Privacy SOS

Biometrics identification, spoofing and the security paradox

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According to industry watchers, the Department of Defense is investing money into smartphone biometric research that will initially be classified, but will ultimately "inform the services that will at some point become available for smartphone manufacturers and other industry players."

L'Atelier, a French consulting firm interested in "disruptive innovation," writes:

Defense interest may greatly accelerate the development of mobile devices with identity verification functionality. Optics technology company AOptix will be working to develop its Smart Mobile Identity devices that will be used by the Department of Defense. AOptix has developed optics to recognize various biometrics such as iris, fingerprint, face and voice recognition and integrate them into smartphones. The Campbell, CA-based company will be working with national security information solutions and services firm CACI International as a subcontractor. The Smart Mobile Identity biometrics platform will be “tailored to specific DoD requirements,” according to the AOptix statement, for commercial-for-classified, in-field use.

Identity verification is not the same thing as biometric surveillance, but they are linked. After all, in order for your smartphone to positively identify you by the sound of your voice or your fingerprint, it must possess records of those biometric indicators in a database. Therefore every biometric identification verification system is also a biometric surveillance database just waiting for a government subpoena.

And fingerprints, iris scans, face and voice recognition are only the beginning: Chinese researchers claim to be making progress in isolating the sound of human heart beats, another measurable biometric. The researchers say that the sound of one's heart beating, which is apparently unique to each person, cannot be "faked." But who's to say it can't be recorded and reproduced?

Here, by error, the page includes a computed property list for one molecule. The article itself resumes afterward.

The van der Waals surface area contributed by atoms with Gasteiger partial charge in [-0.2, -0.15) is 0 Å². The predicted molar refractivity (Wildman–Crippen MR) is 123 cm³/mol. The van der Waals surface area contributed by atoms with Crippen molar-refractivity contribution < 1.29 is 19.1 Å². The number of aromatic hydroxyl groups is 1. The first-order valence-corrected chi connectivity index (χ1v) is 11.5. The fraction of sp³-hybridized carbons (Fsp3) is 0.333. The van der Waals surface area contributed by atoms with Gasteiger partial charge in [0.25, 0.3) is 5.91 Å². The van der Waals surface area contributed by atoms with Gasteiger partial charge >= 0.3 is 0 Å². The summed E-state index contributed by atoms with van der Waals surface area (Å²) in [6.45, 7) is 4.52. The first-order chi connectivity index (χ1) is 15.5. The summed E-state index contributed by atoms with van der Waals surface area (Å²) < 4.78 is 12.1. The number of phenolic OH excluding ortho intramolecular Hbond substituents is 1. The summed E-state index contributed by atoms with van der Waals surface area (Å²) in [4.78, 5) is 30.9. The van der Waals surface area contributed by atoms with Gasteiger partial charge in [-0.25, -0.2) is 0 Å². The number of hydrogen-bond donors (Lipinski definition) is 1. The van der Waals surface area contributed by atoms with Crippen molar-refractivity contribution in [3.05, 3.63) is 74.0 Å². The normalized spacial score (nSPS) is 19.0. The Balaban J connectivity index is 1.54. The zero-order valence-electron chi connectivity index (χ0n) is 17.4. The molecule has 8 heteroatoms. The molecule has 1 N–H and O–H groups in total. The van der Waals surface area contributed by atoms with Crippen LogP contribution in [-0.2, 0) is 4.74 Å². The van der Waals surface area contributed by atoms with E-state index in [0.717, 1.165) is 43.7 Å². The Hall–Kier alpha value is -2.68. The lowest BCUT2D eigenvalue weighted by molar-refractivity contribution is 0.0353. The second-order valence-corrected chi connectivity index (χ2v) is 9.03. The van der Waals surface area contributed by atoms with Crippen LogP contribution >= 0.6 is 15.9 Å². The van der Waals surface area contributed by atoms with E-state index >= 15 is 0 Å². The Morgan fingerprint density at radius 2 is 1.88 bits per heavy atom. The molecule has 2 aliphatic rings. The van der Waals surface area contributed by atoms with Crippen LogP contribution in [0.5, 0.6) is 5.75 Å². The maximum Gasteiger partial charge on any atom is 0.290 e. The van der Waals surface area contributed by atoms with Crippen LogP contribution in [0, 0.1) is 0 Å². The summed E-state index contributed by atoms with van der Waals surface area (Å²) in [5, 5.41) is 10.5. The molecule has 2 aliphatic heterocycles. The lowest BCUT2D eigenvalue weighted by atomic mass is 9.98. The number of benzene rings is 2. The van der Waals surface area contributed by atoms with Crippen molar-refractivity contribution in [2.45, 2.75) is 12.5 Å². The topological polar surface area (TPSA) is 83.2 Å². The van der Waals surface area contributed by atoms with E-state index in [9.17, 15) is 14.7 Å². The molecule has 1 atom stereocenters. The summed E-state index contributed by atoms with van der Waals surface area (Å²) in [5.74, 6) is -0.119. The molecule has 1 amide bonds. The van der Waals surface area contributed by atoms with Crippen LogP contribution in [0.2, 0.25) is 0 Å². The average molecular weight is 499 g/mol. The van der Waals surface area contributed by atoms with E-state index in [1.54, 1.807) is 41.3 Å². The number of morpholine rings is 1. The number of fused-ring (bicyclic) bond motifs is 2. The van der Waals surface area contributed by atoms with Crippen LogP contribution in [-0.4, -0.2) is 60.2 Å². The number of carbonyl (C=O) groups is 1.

The security paradox

Like so many other technologies of control, the people who will be most affected by the coming biometrics revolution are those of us who do not go to extreme lengths to fake our voices, palm prints, iris scans or even heart beats. As the fictional character Jason Bourne shows in the video above, if someone sets their mind to outsmarting a biometrics system, it can probably be done. Tom Cruise's character in Minority Report has his eyes removed and replaced with someone else's to evade getting caught by ubiquitous iris scanners. Both of these scenarios are totally plausible. But who besides the hunted is going to do that sort of thing? 

Oddly enough, military checkpoints provide a simple example of how this kind of control mechanism ends up having a greater impact on ordinary people, instead of the state's supposed targets.

Established military checkpoints don't often catch people with weapons, because fighters who don't want to get caught purposefully avoid them. Checkpoints therefore mostly have the effect of interfering with the daily lives of civilians who don't want to risk breaking the rules to travel around them, but are therefore subject to long lines, humiliating searches, and wasted hours.

The same can be said for technologies like biometrics. Most of us won't go out of our way to evade these systems of monitoring and control, meaning that ordinary people will be the most likely to get ensnared in the net. Mastermind criminals and terrorists, on the other hand, the very people against whom these technologies are supposedly meant to be used, will try as hard as they can to evade detection. 

After the US killed Osama bin Laden, agencies reported finding evidence of an elaborate system of couriers he had developed to evade US electronic surveillance. The leader of al Qaeda therefore wasn't subject to NSA surveillance, but what about the rest of us? I sure don't communicate through carrier pigeon. How about you?

© 2021 ACLU of Massachusetts.